House of Commons Hansard #45 of the 37th Parliament, 3rd Session. (The original version is on Parliament's site.) The word of the day was parks.

Topics

Criminal Code
Private Members' Business

April 30th, 2004 / 1:40 p.m.

Canadian Alliance

Roy H. Bailey Souris—Moose Mountain, SK

Mr. Speaker, at the outset I would like to remind my hon. colleague who has just spoken that another prairie boy recalls a time when it was illegal to lock a rural church or school simply because in blizzards and storms those were places one could get into. Things have changed.

We will not find one police force across Canada, including the RCMP, that will not support this bill, not one.

Let me tell members very quickly what is happening now. In the rural areas where I come from, break and entry is now so common that when the RCMP are called, people are told, “Sorry, but we won't be getting there because we're three days behind in looking at breaks and enters”. That is what it is like. It is a common thing.

Now another thing has developed. Some of the insurance companies now are asking, “Was your property properly secured? Did you have the right locks and buzzers?” I do not know. Then the insurance companies are saying, “You must have done something wrong because you were broken into before”. Again it is the victim who takes the rap. Again it is the victim who has to pay for everything.

We in Canada are not helping young people one little bit unless we have legislation like this. That is not going to stop them. I have a nephew on the police force and many good friends on the police force who are dealing with the same person up to five times on break and enter.

In Regina and other cities, we have another terminology: home invasion. It happens every night. Groups of three or four people get together and go into someone's home. And it is not what they take: it is the collateral damage. We have people who move to another area. The value of their house goes down. They lose thousands of dollars because the same gang that has already served terms for break and enter moves about. It is home invasion.

If only these young people would follow the law, if only they were forced to know the law and if only the judicial system would follow this bill: what have we got to lose? What does society have to lose by adopting my hon. colleague's private member's bill? What loss is it to society? Society has nothing at all to lose and everything to gain.

I urge the government to stop playing around with these issues, pass the bill and show Canadians once and for all that it can adopt a bill from this nasty party over here which the government claims wants to get tough on crime. Let us see the government get tough on crime and bring some law and order to this country on breaking and entering.

Criminal Code
Private Members' Business

1:40 p.m.

The Deputy Speaker

Seeing no other member rising, I will now give the floor to the hon. member under whose name the motion stands for the right of reply for a maximum of five minutes.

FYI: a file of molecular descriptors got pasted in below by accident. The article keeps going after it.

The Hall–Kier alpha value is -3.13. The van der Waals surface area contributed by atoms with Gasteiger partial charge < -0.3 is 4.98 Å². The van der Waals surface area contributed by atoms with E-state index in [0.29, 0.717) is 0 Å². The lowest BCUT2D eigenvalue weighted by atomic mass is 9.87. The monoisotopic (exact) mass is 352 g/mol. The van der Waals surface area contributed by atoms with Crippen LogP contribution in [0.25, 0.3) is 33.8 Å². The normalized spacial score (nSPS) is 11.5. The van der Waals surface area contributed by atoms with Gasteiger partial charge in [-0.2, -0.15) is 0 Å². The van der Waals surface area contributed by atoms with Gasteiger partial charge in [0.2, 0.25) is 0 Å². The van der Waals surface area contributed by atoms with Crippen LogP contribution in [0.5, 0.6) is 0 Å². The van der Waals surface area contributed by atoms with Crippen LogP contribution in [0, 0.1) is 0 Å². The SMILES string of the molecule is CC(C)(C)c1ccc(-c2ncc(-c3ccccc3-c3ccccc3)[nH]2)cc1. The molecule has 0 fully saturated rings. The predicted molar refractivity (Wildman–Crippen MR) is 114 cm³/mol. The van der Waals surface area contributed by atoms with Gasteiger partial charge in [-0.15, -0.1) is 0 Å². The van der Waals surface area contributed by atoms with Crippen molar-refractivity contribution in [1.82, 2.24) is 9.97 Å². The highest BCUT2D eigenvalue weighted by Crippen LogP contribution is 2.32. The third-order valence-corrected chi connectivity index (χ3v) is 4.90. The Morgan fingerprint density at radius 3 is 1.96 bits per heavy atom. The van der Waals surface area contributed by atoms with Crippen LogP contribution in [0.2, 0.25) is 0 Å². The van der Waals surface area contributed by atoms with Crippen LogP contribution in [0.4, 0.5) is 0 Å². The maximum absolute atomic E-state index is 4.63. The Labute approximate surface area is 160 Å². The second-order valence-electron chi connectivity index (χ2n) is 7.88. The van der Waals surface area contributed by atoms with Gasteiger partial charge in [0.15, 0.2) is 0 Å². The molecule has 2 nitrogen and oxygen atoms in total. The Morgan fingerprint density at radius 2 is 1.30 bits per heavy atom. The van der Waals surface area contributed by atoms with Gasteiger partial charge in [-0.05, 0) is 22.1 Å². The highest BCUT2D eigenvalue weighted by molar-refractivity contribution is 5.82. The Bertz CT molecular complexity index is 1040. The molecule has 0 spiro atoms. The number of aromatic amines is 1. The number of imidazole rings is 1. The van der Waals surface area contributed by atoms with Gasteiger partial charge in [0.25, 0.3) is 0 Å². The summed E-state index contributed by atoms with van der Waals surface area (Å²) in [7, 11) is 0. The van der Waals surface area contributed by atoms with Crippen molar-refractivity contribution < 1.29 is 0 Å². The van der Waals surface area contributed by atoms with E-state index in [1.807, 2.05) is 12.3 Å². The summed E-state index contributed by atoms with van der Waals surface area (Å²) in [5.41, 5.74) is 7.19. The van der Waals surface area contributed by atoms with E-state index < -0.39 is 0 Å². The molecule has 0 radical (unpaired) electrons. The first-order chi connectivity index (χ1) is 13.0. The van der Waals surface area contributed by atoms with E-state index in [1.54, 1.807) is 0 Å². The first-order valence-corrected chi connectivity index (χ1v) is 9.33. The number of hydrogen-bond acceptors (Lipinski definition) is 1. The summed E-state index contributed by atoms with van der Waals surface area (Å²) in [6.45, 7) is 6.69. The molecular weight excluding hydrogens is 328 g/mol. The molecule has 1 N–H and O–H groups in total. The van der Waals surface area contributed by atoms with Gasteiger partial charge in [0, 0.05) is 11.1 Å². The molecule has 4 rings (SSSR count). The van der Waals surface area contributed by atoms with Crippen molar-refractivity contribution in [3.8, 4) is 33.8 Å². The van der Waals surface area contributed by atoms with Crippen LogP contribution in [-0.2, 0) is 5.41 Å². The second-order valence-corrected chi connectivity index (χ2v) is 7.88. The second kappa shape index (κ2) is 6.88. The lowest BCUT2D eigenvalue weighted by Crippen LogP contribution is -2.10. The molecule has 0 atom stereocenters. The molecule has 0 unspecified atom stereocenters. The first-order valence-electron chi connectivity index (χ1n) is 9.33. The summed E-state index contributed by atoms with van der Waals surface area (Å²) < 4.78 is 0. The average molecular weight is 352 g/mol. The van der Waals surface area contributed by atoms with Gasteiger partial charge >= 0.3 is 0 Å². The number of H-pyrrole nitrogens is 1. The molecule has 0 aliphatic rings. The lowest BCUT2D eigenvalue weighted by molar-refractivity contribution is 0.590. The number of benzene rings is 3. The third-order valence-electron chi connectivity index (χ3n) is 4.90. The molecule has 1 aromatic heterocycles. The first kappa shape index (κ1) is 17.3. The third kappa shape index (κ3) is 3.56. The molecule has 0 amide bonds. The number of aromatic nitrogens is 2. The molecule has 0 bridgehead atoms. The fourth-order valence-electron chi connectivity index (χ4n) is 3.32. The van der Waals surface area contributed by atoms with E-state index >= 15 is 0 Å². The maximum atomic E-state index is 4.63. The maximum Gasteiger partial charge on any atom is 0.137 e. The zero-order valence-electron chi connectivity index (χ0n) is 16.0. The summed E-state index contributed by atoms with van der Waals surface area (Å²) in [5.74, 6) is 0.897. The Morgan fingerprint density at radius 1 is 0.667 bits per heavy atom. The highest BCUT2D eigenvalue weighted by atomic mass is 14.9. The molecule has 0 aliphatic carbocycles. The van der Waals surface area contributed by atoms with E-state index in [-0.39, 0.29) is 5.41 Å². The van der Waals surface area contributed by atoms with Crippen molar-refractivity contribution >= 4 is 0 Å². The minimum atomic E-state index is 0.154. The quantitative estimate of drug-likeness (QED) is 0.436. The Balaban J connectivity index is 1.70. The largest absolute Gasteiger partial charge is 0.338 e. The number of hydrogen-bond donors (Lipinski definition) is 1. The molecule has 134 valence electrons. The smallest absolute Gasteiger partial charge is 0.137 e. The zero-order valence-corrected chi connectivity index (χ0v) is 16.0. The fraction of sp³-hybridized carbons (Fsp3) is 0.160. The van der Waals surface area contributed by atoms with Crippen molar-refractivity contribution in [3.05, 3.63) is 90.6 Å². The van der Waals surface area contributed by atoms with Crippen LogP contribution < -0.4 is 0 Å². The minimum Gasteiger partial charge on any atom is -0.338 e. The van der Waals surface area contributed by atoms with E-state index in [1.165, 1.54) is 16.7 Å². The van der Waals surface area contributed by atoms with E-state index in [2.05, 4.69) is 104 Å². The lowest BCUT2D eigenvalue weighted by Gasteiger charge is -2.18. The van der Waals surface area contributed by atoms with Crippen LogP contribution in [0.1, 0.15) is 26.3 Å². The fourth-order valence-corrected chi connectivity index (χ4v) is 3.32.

Criminal Code
Private Members' Business

1:40 p.m.

Canadian Alliance

Deepak Obhrai Calgary East, AB

Mr. Speaker, first I would like to wish my friend who just spoke the best of luck in his retirement. I have been very privileged to have worked with him during the last seven years I have been in Parliament. I would like to thank him and his wife for all of their contributions to the Canadian public.

When I first introduced my bill, I was amazed at the amount of support that I received from citizens, from the provincial government and from police forces right across the country. I have given numerous interviews on radio stations and television stations across the country specifically talking about Bill C-393 and its importance.

The Toronto chief of police captured the whole debate on this issue as to why the bill is necessary and important when he said:

Deterrent sentences such as the one you have proposed are absolutely necessary if we are ever to realize the goal of truth in sentencing. Too often breaking and entering is viewed as a victimless property crime. In fact, it is a very serious and traumatic violation of a citizen's sense of safety and security.

That statement was made by the chief of police of the largest city in Canada.

I am sure that if government members were to go back to their ridings and talk with their citizens they would be told to support Bill C-393. I hope that when the bill comes up for a vote, people will know which of the members on the other side did not take this issue seriously and voted against it. I look forward to the upcoming vote.

Criminal Code
Private Members' Business

1:45 p.m.

The Deputy Speaker

The question is on the motion. Is it the pleasure of the House to adopt the motion?

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1:45 p.m.

Some hon. members

Agreed.

Criminal Code
Private Members' Business

1:45 p.m.

Some hon. members

No.

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1:45 p.m.

The Deputy Speaker

All those in favour of the motion will please say yea.

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1:45 p.m.

Some hon. members

Yea.

Criminal Code
Private Members' Business

1:45 p.m.

The Deputy Speaker

All those opposed will please say nay.

Criminal Code
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1:45 p.m.

Some hon. members

Nay.

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The Deputy Speaker

In my opinion the yeas have it.

And more than five members having risen:

Criminal Code
Private Members' Business

1:45 p.m.

The Deputy Speaker

Pursuant to Standing Order 93 the recorded division stands deferred until Wednesday, May 5 immediately before the time provided for private members' business.

It being 1:47 p.m., this House stands adjourned until Monday next at 11 a.m. pursuant to Standing Order 24(1).

(The House adjourned at 1:47 p.m.)